I have often complained about the increasing amount of radio interference and its effect on amateur radio operation. But it is not just ham radio that is affected. Other wireless devices are too. The latest problem of this type that I encountered concerns a wi-fi internet radio called the MagicBox IMP Adapt.
My wife and I enjoy listening to classical music. One day some time ago I was trying out some internet radio tuner software and discovered several stations online that played non-stop classical music with few announcements. One that I particularly liked was WCPE, TheClassicalStation.org from North Carolina. I wanted to listen to it through the hi-fi system instead of the computer speakers so I bought an IMP Adapter, a dedicated "internet radio".
The IMP worked fine for a year or so but the other day it started freezing at "Initializing network" and then apparently rebooting. I wondered if it needed a firmware update but none was available. I did a bit of Googling about the problem and discovered several interesting things about it. Apparently this and most of the other wi-fi internet radio devices on the market are not specially designed custom electronics as you might expect, but general purpose computers with ARM processors running Linux! And a group of clever people called the Sharpfin Project had developed a system to enable you to bootstrap later versions of the software designed for other models of internet radio, even though they are no longer available from the original manufacturer.
This didn't help me much, because in order to bootstrap new software on to the device I needed it to connect to the network, and it wouldn't. But I discovered that the firmware wasn't the cause of the problem anyway. As you can see if you take the thing apart, the little embedded computer has a USB socket on it, and plugged into that is a bog standard USB wi-fi adapter. Apparently the one used with the IMP Adapt falls over in the presence of the latest IEE 802.11n wi-fi signals, which are becoming increasingly common being supported by the free wi-fi routers being given out by all the major broadband providers.
When I first moved here, only geeks had home networks. I never even bothered encrypting or securing my wireless network as the neighbours are mainly retired people or had no interest in computers and the likelihood of them trying to hack into my computers seemed negligible. Today if you open the "view all wireless networks" window on my laptop you have to scroll down to see them all. Obviously my wireless adapters are struggling to receive my network's signal among all the competing signals. In fact, I've just ordered a pair of 10dB gain wi-fi antennas for my router.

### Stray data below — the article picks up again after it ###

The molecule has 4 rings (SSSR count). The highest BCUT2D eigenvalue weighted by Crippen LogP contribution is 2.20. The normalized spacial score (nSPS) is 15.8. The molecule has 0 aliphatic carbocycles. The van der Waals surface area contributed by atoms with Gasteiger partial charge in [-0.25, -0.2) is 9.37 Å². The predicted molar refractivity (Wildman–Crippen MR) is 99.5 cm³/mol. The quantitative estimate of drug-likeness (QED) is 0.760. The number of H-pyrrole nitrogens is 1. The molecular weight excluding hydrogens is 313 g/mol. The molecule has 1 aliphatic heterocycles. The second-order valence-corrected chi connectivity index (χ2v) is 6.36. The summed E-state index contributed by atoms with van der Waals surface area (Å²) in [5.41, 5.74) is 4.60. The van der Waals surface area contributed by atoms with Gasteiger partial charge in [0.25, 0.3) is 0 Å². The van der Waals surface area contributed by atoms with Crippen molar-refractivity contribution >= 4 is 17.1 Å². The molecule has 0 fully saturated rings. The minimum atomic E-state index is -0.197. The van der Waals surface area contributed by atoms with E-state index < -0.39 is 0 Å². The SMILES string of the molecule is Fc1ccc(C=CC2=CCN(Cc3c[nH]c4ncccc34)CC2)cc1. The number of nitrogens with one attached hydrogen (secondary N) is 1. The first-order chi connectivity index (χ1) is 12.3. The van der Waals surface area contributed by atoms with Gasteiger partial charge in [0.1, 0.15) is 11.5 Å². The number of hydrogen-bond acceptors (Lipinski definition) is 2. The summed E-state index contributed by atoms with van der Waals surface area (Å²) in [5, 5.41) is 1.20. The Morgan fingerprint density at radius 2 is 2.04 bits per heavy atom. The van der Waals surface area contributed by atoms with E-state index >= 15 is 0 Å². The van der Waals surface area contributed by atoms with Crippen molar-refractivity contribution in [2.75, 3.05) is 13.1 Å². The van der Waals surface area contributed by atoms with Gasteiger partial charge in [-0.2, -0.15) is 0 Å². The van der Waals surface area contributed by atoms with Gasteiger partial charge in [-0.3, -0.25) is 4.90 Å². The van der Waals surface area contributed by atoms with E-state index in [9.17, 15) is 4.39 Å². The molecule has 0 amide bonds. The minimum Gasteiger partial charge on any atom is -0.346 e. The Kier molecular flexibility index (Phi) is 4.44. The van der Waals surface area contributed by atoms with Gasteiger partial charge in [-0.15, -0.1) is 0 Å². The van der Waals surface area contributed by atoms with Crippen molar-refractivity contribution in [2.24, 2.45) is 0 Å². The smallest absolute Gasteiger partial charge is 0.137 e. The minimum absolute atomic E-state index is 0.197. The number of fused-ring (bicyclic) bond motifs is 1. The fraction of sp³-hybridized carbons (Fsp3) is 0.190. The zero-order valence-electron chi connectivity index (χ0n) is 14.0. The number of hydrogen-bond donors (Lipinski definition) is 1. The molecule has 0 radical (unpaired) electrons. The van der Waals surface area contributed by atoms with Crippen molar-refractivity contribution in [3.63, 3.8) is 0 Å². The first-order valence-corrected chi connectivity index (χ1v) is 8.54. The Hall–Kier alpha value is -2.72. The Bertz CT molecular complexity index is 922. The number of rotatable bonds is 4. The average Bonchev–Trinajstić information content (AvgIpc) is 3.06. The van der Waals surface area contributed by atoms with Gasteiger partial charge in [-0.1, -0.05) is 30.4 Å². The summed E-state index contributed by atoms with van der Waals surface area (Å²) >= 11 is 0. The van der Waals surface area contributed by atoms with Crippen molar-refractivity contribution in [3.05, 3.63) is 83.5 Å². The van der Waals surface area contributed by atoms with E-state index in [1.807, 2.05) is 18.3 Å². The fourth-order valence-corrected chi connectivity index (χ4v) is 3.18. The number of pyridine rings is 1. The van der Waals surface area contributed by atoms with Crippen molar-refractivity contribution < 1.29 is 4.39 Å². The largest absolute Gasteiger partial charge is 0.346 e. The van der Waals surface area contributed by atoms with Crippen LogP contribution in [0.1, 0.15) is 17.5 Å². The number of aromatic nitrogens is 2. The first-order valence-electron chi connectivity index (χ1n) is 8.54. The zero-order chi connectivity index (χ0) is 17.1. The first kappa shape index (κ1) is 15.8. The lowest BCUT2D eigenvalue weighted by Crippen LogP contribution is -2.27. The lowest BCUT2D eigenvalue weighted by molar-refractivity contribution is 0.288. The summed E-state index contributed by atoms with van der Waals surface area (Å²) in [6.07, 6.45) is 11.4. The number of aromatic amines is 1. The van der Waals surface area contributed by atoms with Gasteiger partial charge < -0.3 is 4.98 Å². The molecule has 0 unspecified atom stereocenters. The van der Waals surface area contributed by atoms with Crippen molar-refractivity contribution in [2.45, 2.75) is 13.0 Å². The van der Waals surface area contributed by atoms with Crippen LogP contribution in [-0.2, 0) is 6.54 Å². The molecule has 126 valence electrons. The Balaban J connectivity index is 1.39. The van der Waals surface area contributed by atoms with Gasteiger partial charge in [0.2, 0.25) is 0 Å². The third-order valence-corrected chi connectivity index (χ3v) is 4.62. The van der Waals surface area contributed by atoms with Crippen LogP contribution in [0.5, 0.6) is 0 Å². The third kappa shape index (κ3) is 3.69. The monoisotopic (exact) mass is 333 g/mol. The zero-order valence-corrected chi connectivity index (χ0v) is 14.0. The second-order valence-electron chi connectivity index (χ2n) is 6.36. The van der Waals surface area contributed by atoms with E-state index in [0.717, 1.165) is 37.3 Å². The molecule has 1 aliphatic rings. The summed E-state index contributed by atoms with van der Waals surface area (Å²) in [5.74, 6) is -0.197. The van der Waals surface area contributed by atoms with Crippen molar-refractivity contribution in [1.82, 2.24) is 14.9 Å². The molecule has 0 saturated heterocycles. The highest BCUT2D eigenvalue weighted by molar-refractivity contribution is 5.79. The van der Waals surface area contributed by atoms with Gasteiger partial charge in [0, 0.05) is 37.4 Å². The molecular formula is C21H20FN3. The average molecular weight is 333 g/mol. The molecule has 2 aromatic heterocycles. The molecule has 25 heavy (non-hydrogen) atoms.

But back to the IMP Adapt. I found that there is a simple and fairly inexpensive solution to the rebooting problem, and that is to replace the existing USB wi-fi adapter with a different model. There is no guarantee that any old USB adapter will work with the drivers in the IMP's Linux kernel. But I discovered that the Edimax EW-7318UG adapter will work. It's also cheap - currently £7.99 from play.com - so it was worth a try. I ordered one, it came this morning, I fitted it and now the IMP connects with no trouble and works as well as it did originally. I had an anxious moment as it didn't look as if it would fit in. But I found that you can remove the plastic cover leaving the bare circuit board and then it fits in perfectly.
Now that the radio had network connectivity I used the Sharpfin software to install a newer firmware that provides a few extra features. So now not only can I listen to WCPE The Classical Station on the hi-fi again, I can also control the radio using a web browser, and telnet into it and change configuration settings. I could even write programs using free software tools and run them on it. Not that I particularly want to, but it does show that the IMP Adapt really is a little Linux computer.
I expect a lot of these IMP adapters and others that use the same 802.11n-incompatible wi-fi adapter are thrown away because they don't work any more. If you come across one, it might be worth salvaging. I'm sure someone could think of other uses for a little Linux computer with a three line LCD display, a network interface and a stereo audio output.